The Centers for Disease Control (CDC) and the Gay and Lesbian Medical Association (GLMA) have developed the top ten health issues lesbian and bisexual women, gay and bisexual men, and transgender people need to discuss with their providers. Among those issues is a high occurrence of and concern about breast cancer.

In the US, breast cancer is one of the most common cancers among women, the most common cancer for African American women, and the leading cause of cancer death for Hispanic women (Source: CDC).

Lesbian and Bisexual Women

Breast cancer is the number one health concern for lesbian and bisexual women. According to the National LGBT Cancer Network, the risks of breast cancer are increased because of lifestyle and access to care. Research has shown that the lesbian/bisexual community tends to smoke more, uses higher rates of alcohol, and is more likely to have a body mass index (BMI) over 25 (25 and over is considered overweight to obese). These lifestyle issues are shown to increase a person’s risk for breast cancer.

In addition, lesbians who choose to have children tend to have them later in life. Pregnancy before the age of 30 has been shown to reduce a woman’s risk of breast cancer.

Moreover, barriers to care for lesbians and bisexual women still exist. Many companies and health insurance policies do not offer same-sex partner benefits, leaving many women uninsured. As it is for anyone who is uninsured, health care becomes an added (and huge) expense saved only for emergencies, limiting women’s access to preventive care and critical screenings, such as mammograms.

And not all lesbian and bisexual women are being honest with their providers about their sexual orientation. Some fear discrimination. Some have had negative experiences when they’ve “come out” to their provider. What results is a tenuous relationship with the provider, a hesitancy to see a provider, or a decision to forgo health care altogether.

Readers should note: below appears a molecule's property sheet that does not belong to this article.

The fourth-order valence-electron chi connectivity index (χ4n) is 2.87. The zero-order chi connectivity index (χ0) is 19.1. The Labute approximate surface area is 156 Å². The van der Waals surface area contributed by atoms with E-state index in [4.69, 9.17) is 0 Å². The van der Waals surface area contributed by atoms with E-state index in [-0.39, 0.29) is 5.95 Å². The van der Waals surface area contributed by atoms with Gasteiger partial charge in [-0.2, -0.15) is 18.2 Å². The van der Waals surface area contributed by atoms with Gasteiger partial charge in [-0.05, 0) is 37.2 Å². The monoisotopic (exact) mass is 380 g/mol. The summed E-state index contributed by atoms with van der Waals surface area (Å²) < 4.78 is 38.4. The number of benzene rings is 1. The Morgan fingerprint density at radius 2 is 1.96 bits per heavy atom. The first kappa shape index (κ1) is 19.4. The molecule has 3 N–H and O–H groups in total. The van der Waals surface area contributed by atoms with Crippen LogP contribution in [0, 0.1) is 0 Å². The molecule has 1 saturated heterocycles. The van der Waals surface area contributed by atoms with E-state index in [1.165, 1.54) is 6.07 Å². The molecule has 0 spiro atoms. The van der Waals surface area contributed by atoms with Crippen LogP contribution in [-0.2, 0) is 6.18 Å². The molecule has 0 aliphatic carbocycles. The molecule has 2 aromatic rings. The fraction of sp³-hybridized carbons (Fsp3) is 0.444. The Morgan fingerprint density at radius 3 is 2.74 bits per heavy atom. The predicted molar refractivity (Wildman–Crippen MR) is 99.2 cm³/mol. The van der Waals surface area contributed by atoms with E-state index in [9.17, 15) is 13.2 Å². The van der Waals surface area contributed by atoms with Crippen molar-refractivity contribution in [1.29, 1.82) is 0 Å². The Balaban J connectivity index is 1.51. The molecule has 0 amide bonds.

Transgender Men

As is the case for cisgender women, transgender men’s risk for breast cancer increases with age, race, family history, and lifestyle risks.

Transgender men who don’t have their reproductive organs removed are also at risk for cancer of those organs. Many transgender men find the idea of routine screenings, like clinical breast exams, at the very least uncomfortable, but because these screenings can save your life, finding a safe, affirming provider is crucial.

The data to show the incidence of breast cancer in transgender men is not extensive. Often, a person’s gender identity is not tracked by health care professionals, or the patient doesn’t disclose their gender identity, making research and appropriate care difficult. The importance of disclosure cannot be understated: if your provider does not know your sexual orientation and/or gender identity, your provider won’t screen you appropriately.

Some link between hormones and an increased risk of breast cancer is also suggested as the body turns excess testosterone into estrogen (Source: Mautner Project); estrogen can increase the risks for some types of breast cancer. Testosterone levels should be monitored by a primary care provider.

For transgender men who have gone through breast reduction or removal surgery (top surgery), generally the breast tissue is not completely removed during this surgery so screening for breast cancer is still suggested.

Transgender Women

Transgender women’s risk of breast cancer is unclear; there is very little research on the subject. The risk for natal males is low—about 1 percent (Source: CDC). The Center for Excellence for Transgender Health at the University of California, San Francisco, suggests transgender women who have past or current use of hormones begin screening at 50 years of age if their weight is greater than 35 BMI and/or they’ve used estrogen/progestin for five or more years.

For both transgender women and transgender men, the risk becomes more complex because of delay of seeking treatment because of past discrimination, the difficulty in finding and accessing care, and (horrifically) denial of treatment by a provider because of the patient’s gender identity.

What Can You Do?

While there are no proven methods of preventing breast cancer, you can reduce your risks and it is a detectable cancer.

  • Keep the conversation about health care inequalities in the public realm.
  • Breasts come in a variety of shapes and sizes. Don’t be afraid—get to know yours. Any changes should not be ignored.
  • Find a trustworthy, affirming provider. Both GLMA and the Human Rights Campaign list LGBT “friendly” providers. Some providers are able to provide care to those who are uninsured—community health centers in particular. Ask about case management services—these are services designed to help patients get access to care and treatment.
  • See your provider regularly, not just when you’re sick. Regular visits are preventive visits.
  • Learn your family’s history and talk with your provider about your risks.

Oh, and let’s end this with just a little nagging: quit the smokes, eat your greens, drink alcohol responsibly, exercise, and maintain a healthy weight. ■


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